MA Criminology

Year of entry: 2022

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Course unit details:
Data Analysis with R & RStudio

Course unit fact file
Unit code CRIM70821
Credit rating 15
Unit level FHEQ level 7 – master's degree or fourth year of an integrated master's degree
Teaching period(s) Semester 1
Offered by Criminology
Available as a free choice unit? Yes

Overview

The course provides a comprehensive introduction to the use of descriptive and inferential statistics with a focus on introducing the R programming language. The course responds to current calls from ESRC and the British Academy to improve the quantitative skills of social science graduates and fits within the Q-Step Manchester initiative.

Indicative content: (1) Introduction to the course & software; (2) Data visualisation; (3) Statistical inference; (4) Hypothesis tests; (5) Associations between categorical variables; (6) Linear regression; (7) Real-world regression; (8) Logistic regression.  

 

Aims

The unit aims to provide a comprehensive introduction to the use of descriptive and inferential statistics with a focus on introducing the R programming language.

Learning outcomes

On completion of the course, the student will – among other things - be able to (1) appreciate the relevance of quantitative skills for criminological research and professional development; (2) Understand basic statistical concepts; (3) use the interface and basic functions of the R programming language for data entry, formatting, filtering, and alteration; (4) develop an introductory grasp of RStudio as an interface for working with R; (5) feel confident in the use of large data sets in a computer environment.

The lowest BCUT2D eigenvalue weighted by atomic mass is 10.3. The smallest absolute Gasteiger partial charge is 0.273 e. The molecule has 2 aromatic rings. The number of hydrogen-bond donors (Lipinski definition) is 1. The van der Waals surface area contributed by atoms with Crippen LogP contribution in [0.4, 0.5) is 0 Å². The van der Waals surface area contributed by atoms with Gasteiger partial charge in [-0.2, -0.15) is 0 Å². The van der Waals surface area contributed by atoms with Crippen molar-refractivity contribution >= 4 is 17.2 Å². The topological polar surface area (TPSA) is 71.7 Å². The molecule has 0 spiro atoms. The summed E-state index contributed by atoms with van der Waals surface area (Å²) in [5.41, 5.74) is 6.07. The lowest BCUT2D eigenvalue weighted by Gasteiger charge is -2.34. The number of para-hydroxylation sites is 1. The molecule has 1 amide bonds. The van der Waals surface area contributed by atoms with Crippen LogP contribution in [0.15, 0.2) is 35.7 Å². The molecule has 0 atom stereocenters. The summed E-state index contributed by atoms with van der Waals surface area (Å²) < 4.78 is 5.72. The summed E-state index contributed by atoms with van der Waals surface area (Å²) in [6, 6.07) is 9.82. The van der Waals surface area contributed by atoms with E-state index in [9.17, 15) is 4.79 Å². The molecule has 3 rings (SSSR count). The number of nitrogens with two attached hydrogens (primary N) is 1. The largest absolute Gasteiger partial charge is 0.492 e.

Teaching and learning methods

Teaching methods will be flexible and allow us to adapt to changing conditions, however, the common intention across units is to provide a blended offer of the best in online and on-campus teaching that includes: (1) a workshop used for a range of discursive exercises; (2) high quality learning materials; (3) 1:1 support via a subject-specific contact hour

Transferable skills and personal qualities

Employability skills: In addition to subject-specific knowledge and understanding, Criminology units foster highly employable skills such as the ability to (i) analyse, critique and (re-)formulate a problem or issue; (ii) rapidly and thoroughly review/rate argument and evidence from targeted bibliographic searches; (iii) plan, structure and present arguments in a variety of written formats and to a strict word limit, (iv) express ideas verbally and organise work effectively in small teams for a variety of written and oral tasks; (v) obtain, manipulate and (re-)present different forms of data; (vi) manage time effectively; (vii) reflect on and improve performance through feedback.

Employability skills

Analytical skills
Criminology units foster highly employable skills such as the ability to (i) analyse, critique and (re-)formulate a problem (ii) rapidly and thoroughly review/rate argument and evidence from targeted bibliographic searches; (iii) plan, structure and present arguments in a variety of written formats and to a strict word limit, (iv) express ideas verbally and organise work effectively in small teams for a variety of written and oral tasks; (v) obtain, manipulate and (re-)present different forms of data; (vi) manage time effectively; (vii) reflect on and improve performance through feedback.
Oral communication
Problem solving
Written communication

Assessment methods

Method Weight
Other 60%
Written exam 40%

The course is assessed by means of weekly homework (60% of the overall mark) and an open book exam (40%).

Feedback methods

Formative feedback (both individual and collective) will be given on tasks and contribution in class. Summative feedback will be given on the exam via Blackboard (Grademark).

Recommended reading

Study hours

Scheduled activity hours
Practical classes & workshops 16
Independent study hours
Independent study 50

Teaching staff

Staff member Role
Tomás Diviák Unit coordinator

Additional notes

Study hours: Across their course units each semester, full-time students are expected to devote a ‘working week’ of 35-40 hours to study. Accordingly each course unit demands 9-10 hours of study per week consisting of (i) teacher lead activities and sessions, (ii) preparation, required and further reading.

Part-time students study the same number of weekly hours per unit but take fewer units per semester.

 

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